Sierra Designs Velox 2

The Sierra Designs’ Velox 2, a two-person, three-season backpacking tent, packs in plenty of features that out of the box make it seem downright snazzy. However, a few flaws left us feeling the tent needs just a bit more refining.

The Sierra Designs’ Velox 2, a two-person, three-season backpacking tent, packs in plenty of features that out of the box make it seem downright snazzy – loads of organizing options, plenty of weight-shaving materials, Tent Guard with Ultra-Fresh treatment to help eliminate odor-causing mold, fungus and mildew to extend the tent's life, and an eco-friendly and dye-free white canopy to keep things bright inside the tent. And with a modified A-frame design, it’s a solid construction. However, in testing on a river trip, a few flaws cropped up that left us feeling the tent needs just a bit more refining before we’re ready to pack it up and head out on another trip with the Velox 2 again.

First, the good news: The Velox 2 was plenty roomy, with 28.5 square feet of interior space, plus and another seven square feet in each of two vestibules. One tester even fit a Paco Pad inside without crowding her tent mate. Testers appreciated the double-vestibule design and quiet zippers, which allowed midnight bathroom runs with minimal disturbance to the other sleeper.

The tent weighed in at 4 pounds, 2 ounces, which is reasonably light considering its capacity and double vestibules. If one is into going ultralight, and you purchase an optional footprint, the weight with just fly, poles and the footprint dips to just under 3 pounds. With two crossing poles connected by a grommet and color-coded stake loops, the main body of the tent was a cinch to put up, even for first-timers. The color-coded stake loops were a little difficult to make out under the light of a headlamp, however. While the body of the tent went up quickly, the fly proved difficult – even for one of our testers, an experienced river guide. A three-foot-long top pole threaded into a sleeve on the fly made the vestibules roomier, but we struggled when fastening and unfastening the pole.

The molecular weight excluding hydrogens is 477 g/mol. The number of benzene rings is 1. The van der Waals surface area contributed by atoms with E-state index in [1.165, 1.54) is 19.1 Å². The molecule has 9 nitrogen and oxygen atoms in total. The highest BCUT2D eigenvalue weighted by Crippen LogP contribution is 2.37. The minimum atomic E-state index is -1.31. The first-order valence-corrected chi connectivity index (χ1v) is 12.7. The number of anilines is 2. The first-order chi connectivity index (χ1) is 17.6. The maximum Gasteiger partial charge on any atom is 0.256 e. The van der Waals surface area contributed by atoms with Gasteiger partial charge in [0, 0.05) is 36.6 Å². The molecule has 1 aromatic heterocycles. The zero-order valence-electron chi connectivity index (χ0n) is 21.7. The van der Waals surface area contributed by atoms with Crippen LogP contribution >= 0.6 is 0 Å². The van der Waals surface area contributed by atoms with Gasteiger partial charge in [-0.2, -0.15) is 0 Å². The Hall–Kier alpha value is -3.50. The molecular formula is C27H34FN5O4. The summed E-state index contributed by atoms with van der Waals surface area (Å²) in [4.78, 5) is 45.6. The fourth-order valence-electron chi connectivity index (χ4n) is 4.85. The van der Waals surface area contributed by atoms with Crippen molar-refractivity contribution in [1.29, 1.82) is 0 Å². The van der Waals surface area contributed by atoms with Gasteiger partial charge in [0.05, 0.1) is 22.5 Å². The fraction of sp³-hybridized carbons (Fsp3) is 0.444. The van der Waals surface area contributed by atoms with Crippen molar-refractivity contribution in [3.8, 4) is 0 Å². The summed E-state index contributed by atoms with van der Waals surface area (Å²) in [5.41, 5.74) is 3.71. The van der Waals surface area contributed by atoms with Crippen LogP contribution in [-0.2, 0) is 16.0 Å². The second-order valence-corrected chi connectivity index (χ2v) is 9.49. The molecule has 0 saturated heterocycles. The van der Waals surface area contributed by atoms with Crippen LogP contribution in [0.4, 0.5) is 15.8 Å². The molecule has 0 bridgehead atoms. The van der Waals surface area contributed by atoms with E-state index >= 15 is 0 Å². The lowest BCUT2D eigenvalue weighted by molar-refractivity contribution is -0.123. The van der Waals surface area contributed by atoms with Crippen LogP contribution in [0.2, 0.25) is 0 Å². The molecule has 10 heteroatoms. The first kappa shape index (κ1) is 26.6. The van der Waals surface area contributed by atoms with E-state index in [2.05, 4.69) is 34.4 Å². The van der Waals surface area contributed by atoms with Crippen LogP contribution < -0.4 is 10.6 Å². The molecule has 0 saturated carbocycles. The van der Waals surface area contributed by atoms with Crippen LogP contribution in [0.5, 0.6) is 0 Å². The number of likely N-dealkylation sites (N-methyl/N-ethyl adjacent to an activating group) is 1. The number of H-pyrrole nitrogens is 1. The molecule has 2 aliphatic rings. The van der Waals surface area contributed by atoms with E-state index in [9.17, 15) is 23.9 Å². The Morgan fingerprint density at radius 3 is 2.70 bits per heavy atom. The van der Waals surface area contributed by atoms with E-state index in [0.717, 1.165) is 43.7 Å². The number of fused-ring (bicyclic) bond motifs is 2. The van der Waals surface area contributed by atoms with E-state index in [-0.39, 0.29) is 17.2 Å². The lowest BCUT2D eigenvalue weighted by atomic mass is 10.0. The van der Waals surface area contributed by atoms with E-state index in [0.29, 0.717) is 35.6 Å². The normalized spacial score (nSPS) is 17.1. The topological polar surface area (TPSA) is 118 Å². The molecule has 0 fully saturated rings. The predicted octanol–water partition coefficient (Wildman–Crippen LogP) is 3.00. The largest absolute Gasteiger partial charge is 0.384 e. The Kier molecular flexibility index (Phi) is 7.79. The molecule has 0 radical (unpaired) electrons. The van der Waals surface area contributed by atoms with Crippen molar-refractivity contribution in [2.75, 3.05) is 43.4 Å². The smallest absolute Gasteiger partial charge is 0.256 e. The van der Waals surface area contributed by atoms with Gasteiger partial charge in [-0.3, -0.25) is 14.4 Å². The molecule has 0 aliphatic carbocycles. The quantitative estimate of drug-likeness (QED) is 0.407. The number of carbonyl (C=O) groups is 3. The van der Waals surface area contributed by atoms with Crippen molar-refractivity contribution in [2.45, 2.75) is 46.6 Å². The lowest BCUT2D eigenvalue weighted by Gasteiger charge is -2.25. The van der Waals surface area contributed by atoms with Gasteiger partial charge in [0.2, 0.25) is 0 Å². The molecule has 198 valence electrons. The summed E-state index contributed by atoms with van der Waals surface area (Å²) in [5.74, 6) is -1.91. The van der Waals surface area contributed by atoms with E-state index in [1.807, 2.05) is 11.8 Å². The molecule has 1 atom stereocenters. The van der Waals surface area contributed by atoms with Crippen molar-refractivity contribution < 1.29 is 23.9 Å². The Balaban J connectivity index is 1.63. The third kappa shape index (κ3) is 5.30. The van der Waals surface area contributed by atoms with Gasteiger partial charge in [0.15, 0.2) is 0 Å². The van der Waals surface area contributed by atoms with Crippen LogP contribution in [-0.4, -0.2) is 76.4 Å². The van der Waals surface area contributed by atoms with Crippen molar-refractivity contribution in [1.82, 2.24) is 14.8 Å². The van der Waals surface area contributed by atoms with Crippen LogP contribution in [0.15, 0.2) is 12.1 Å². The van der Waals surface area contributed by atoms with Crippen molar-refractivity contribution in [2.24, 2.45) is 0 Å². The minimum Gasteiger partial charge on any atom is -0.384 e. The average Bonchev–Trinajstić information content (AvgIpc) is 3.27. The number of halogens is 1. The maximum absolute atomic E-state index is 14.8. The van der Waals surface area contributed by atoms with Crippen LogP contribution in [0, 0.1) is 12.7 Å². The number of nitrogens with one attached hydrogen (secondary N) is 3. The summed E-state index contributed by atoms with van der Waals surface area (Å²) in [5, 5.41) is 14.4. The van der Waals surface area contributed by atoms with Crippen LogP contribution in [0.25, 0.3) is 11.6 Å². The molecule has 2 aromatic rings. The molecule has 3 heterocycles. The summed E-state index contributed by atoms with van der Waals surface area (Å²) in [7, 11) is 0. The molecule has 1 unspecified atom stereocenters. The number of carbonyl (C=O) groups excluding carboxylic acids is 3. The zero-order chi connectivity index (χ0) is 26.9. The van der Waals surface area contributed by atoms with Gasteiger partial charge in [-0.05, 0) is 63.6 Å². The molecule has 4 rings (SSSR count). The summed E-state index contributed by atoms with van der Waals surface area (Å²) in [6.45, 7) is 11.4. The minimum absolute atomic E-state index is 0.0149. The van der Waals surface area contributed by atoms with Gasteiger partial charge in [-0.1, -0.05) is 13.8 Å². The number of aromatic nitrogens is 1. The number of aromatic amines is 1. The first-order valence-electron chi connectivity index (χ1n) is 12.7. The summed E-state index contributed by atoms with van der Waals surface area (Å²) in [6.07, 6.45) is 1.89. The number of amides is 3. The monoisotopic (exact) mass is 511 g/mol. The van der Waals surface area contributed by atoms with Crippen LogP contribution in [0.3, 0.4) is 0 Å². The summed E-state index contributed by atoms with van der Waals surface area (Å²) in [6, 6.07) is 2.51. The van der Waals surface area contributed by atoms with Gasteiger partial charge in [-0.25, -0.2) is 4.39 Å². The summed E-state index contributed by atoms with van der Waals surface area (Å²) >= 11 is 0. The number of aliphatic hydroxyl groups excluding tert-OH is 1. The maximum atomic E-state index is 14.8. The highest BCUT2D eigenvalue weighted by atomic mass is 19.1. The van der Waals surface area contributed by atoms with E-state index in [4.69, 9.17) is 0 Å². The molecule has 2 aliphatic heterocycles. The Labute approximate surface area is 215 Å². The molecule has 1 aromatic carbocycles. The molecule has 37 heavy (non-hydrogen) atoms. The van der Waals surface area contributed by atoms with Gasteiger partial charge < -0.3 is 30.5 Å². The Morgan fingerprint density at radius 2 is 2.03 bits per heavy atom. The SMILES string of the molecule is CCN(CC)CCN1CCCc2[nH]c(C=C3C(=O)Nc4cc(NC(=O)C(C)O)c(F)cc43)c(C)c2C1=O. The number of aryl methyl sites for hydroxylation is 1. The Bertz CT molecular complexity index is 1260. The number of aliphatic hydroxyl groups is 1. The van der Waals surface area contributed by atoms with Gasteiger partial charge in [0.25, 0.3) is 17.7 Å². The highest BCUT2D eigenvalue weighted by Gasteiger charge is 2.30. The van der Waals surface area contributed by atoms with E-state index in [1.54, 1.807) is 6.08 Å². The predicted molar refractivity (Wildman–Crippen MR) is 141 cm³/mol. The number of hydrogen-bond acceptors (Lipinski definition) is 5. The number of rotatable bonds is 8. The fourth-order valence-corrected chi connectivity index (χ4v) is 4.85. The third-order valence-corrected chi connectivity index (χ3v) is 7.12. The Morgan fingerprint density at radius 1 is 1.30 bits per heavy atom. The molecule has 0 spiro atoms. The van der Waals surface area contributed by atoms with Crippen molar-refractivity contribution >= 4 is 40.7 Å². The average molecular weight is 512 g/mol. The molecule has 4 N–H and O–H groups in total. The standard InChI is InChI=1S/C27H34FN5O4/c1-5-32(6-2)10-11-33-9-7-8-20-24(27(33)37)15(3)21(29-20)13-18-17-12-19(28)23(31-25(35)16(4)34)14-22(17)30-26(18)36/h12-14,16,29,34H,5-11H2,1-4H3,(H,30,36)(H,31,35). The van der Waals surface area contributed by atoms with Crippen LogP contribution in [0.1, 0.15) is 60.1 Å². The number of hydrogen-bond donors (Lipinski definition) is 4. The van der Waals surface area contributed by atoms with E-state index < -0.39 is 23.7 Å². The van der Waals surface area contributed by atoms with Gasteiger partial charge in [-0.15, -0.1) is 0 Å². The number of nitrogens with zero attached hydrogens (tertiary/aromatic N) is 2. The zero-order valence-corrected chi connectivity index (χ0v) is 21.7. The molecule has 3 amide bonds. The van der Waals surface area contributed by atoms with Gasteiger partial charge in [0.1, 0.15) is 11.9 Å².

It was because of the tent design, focusing on maximizing ventilation, that we arrived at our biggest gripe however. On a windy night camping on a riverbank, strong breezes whipped under the fly and into the tent, covering sleeping bags in a layer of sand. Even when staked down as tightly as possible and reinforced with rocks, the wind still was able to drive fine sand into the tent and all over the inside. The fact that the tent floor only rose about six inches from the ground and the tent walls were primarily mesh didn't help matters. It should be noted, however, that the mesh wall design did make for a pleasant lack of condensation inside the tent, which made us smile.

We certainly appreciated a number of nifty design features, including the internal gear-organizer pockets and dye-free canopy, which allowed plenty of light inside.

In short, the Velox 2 has many admirable qualities, but Sierra Designs will need to address the troublesome top pole at the very least. Also, consumers should be aware that while the tent fly coverage and tent body design provides a high level of ventilation, it also reduces the tent’s ability to prevent wind-driven sand and dirt from intruding.

SNEWS® Rating: 3.5 hands clapping (1 to 5 hands clapping possible, with 5 clapping hands representing functional and design perfection)

Suggested Retail: $299




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